Understanding Aspects of Patients' Experience of Recurrence Important

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Physicians have the ability to stimulate a positive patient experience of care and lessen the psychosocial impact that recurrence has on patients through providing information in an understandable manner and continuing to be sensitive to the patients’ changing needs, according to an article published online in the journal Psycho-Oncology.

The authors conducted a systematic search of qualitative studies (a total of 17 relevant papers were identified) published from January 1994 to April 2014.

Results showed patients’ experiences were characterized into six third-order concepts. The first was experiencing emotional turmoil following diagnosis. This category described the emotional impact the diagnosis had on the patients and how previous experiences influenced how the patient received the news.

The second characterization was experiencing otherness, which considered changed relationships.

The third was seeking support in the health care system, which detailed the extent of information needs and the importance of the patient-health care provider relationship.

The fourth was adjusting to a new prognosis and uncertain future—emphasizing the changes that accompany uncertainty.

The fifth was finding strategies to deal with recurrence. This concept outlined ways to maintain emotional well-being and ways for patients to regain a sense of control over their cancer.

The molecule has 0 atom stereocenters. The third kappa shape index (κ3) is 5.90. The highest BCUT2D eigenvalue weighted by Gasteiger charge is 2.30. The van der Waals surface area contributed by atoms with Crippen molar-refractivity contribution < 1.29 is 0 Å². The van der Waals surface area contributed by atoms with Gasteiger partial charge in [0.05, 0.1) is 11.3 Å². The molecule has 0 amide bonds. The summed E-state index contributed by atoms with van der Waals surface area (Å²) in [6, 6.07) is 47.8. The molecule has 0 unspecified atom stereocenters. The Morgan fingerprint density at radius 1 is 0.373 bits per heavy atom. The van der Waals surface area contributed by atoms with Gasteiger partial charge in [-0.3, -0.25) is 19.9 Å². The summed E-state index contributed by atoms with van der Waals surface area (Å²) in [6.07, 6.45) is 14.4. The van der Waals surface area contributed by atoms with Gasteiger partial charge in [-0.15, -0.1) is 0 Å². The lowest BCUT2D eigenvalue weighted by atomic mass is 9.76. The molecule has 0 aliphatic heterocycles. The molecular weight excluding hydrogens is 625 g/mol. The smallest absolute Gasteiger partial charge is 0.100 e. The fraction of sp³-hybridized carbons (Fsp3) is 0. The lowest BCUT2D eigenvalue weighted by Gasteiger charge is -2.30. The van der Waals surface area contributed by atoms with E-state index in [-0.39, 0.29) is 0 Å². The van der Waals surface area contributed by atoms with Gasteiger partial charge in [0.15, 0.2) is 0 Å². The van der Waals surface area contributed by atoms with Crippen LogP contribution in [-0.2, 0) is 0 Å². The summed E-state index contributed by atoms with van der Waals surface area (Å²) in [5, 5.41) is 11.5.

Lastly, the sixth concept was facing mortality, which specified the difficulties patients have facing death-related concerns and their associated consequences.

The study’s analysis explains patients’ experience of recurrence in terms of the fundamental aspects of their experience and supports the importance of health care professionals assisting patients in adopting strategies to regain a sense of control and to address the possibility of mortality.

Tumor size and estrogen-receptor status contribute greatly to survival improvement in women 70 years
Physicians have the ability to stimulate a positive patient experience of care and lessen the psychosocial impact that recurrence has.
Physicians have the ability to stimulate a positive patient experience of care and lessen the psychosocial impact that recurrence has on patients through providing information in an understandable manner and continuing to be sensitive to the patients' changing needs.
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